Sony has just unveiled the Xperia 1 IV, the world’s first production phone with an optical zoom lens as well as ultrawide, standard wide, and front-facing cameras. It’s a pretty serious smartphone photography package that, at $1,600, comes with a pretty serious price tag.
This is PopPhoto so, to be honest, we’re significantly more interested in the camera system than any of the other specs. Suffice it to say, with a 6.5-inch 4K OLED screen, Snapdragon 8 Gen 1, 512GB of storage, 12GB of RAM, a 5000mAh battery, IP68 waterproofing, and a headphone jack, it’s a top-tier Android phone. You’ll be able to scroll through Instagram, reply to emails, or do whatever else it is you do when you’re not taking photos, without any issues.
A serious set of cameras
As well as its 12-megapixel front-facing camera, the Xperia 1 IV has three 12-megapixel rear-facing cameras with Zeiss optics:
- A 16mm-equivalent f/2.2 ultrawide angle camera with a 1/2.5-inch sensor.
- A 24mm-equivalent f/1.7 standard wide-angle camera with a 1/1.7-inch sensor.
- An 85-125mm-equivalent f/2.3-2.8 telephoto zoom with a 1/3.5-inch sensor.
Both the 24mm and zoom lenses have optical image stabilization.
If you’re curious, the fourth lens on the back of the phone is a 3D iToF (time-of-flight) sensor that’s used for autofocus and subject tracking in low light.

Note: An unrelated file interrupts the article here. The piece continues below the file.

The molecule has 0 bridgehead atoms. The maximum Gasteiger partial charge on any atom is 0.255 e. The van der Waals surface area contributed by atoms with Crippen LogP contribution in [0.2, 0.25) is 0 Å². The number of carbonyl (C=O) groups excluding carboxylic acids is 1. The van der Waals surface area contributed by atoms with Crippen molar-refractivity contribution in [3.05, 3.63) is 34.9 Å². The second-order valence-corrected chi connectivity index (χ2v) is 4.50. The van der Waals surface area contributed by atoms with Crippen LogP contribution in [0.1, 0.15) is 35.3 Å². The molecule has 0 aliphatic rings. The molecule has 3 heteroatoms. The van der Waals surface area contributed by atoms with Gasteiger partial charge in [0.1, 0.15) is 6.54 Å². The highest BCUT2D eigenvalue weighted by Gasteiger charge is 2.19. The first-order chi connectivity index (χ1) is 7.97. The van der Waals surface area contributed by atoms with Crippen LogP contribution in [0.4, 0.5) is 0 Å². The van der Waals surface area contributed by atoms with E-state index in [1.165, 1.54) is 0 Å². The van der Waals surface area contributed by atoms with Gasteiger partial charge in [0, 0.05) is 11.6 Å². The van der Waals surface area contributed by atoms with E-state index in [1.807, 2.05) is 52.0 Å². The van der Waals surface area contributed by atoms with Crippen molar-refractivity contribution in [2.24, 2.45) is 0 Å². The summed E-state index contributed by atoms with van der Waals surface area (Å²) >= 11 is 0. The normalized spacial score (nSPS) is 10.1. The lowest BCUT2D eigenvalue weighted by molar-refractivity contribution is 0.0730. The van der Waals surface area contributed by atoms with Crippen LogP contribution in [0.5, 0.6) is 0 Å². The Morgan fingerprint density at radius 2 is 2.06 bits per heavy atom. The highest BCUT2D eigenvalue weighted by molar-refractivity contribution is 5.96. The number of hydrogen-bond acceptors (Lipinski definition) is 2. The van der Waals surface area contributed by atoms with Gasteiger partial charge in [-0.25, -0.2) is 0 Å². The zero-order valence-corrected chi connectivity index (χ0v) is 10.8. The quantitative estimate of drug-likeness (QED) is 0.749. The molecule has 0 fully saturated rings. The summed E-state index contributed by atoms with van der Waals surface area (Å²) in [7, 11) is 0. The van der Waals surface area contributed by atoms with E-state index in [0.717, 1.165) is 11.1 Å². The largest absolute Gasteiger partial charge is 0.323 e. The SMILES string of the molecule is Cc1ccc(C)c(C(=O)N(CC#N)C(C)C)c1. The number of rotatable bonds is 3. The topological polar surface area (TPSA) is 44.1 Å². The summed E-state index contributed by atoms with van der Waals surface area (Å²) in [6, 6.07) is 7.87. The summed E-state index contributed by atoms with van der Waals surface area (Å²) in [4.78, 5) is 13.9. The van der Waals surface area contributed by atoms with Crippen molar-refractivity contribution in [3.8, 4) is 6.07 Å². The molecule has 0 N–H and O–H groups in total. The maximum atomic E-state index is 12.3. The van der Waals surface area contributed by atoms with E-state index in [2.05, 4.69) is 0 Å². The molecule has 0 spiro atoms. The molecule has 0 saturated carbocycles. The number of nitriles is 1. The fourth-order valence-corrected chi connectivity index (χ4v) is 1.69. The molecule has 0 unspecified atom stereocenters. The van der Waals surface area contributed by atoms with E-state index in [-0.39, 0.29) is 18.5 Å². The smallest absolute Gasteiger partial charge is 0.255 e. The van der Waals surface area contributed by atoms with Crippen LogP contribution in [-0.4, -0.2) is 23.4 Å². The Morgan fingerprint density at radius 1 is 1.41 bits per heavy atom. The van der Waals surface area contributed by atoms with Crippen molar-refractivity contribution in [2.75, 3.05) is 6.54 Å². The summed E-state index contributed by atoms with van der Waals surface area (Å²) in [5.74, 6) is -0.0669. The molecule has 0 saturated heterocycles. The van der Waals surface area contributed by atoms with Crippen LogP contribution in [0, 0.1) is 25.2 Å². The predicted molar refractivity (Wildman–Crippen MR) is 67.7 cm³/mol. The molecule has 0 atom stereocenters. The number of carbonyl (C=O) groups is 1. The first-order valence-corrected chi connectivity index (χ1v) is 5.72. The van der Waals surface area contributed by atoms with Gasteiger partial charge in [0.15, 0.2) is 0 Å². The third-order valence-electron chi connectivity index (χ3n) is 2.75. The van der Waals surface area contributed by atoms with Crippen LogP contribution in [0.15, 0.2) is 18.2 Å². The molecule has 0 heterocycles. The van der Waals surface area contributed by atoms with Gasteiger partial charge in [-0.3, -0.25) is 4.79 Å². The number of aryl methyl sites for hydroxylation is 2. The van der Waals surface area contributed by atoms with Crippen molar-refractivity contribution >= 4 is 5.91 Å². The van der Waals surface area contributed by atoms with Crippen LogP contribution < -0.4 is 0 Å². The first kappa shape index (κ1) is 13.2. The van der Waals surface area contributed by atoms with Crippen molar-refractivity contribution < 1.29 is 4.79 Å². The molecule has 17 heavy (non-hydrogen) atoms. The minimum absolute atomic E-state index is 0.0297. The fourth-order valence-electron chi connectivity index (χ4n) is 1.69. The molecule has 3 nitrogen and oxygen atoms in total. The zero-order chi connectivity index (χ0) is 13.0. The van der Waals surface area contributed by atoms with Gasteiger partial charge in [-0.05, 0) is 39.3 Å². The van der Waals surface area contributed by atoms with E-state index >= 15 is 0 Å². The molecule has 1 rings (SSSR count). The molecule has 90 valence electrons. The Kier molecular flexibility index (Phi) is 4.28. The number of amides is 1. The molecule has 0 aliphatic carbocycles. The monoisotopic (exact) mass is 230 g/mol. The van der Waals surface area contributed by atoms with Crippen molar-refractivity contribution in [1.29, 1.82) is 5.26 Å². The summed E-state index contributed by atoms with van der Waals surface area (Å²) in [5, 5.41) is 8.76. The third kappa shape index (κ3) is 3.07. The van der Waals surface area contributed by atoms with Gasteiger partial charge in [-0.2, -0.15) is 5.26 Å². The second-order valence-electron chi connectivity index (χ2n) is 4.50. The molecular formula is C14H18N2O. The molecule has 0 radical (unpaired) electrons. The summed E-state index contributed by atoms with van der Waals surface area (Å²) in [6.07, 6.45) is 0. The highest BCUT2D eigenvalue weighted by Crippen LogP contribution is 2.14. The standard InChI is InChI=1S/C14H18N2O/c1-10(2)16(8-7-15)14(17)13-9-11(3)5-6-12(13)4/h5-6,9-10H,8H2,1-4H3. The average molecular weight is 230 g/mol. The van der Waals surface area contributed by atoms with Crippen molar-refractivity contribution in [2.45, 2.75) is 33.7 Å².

Autofocus and other things
Despite the slightly different sensor sizes, all three rear cameras have similar specs. They are all capable of recording 4K video at 120fps or taking still photos at 20fps with Sony’s Real-time Eye AF and Real-time tracking enabled. We’ve no info yet on the dynamic range or low-light performance of the different cameras, but we assume they’ll be similar to most other smartphones.
Oh, and one other interesting photographer- and videographer-friendly feature worth flagging is that if you have a Sony Alpha mirrorless camera, you can use the Alpha IV 1 as a live-view video monitor.
About that zoom
We’ve established that the Alpha IV 1 is an otherwise pretty typical high-end smartphone. It’s that optical zoom lens that really sets it apart, so let’s dig a little deeper.
To fit all the necessary optical elements in a 0.32-inch thick phone, Sony has used a “periscope” lens design. The camera sensor is actually perpendicular to the lens which uses a mirror to bend the light 90º. It’s the same idea that Oppo and Samsung have used in their long smartphone telephoto lenses and that Apple is expected to add to a future iPhone.
Sony is keeping quiet about the system that enables the lens elements to move in order to adjust the focal length and focus, but it is a true 85-125mm-equivalent lens. You can set it to any focal length in its zoom range.
And really, that range is our biggest quibble with the whole thing. According to (a lukewarm) review in The Verge, Sony selected the focal range as it is traditionally used for portraits. And while that’s technically true, many photographers get by with either an 85mm or a 100mm lens—rather than carrying both. While it’s certainly impressive that this is a smartphone that will soon be available with a real zoom lens, we’re not sure there’s enough practical difference between 85mm and 125mm, or enough benefit of being able to set the lens to 105mm, to justify the cost and complexity.
Oppo, for example, demoed an 85mm-200mm optical zoom last year. While a phone with it hasn’t been announced, that would be a lot more useful in a wider variety of circumstances.
How to buy a Sony Alpha IV 1
If you’ve got $1,600 to spend and really want an optical zoom lens on your smartphone, you can preorder the Sony Alpha IV 1 now on Sony’s website. It will ship on September 1.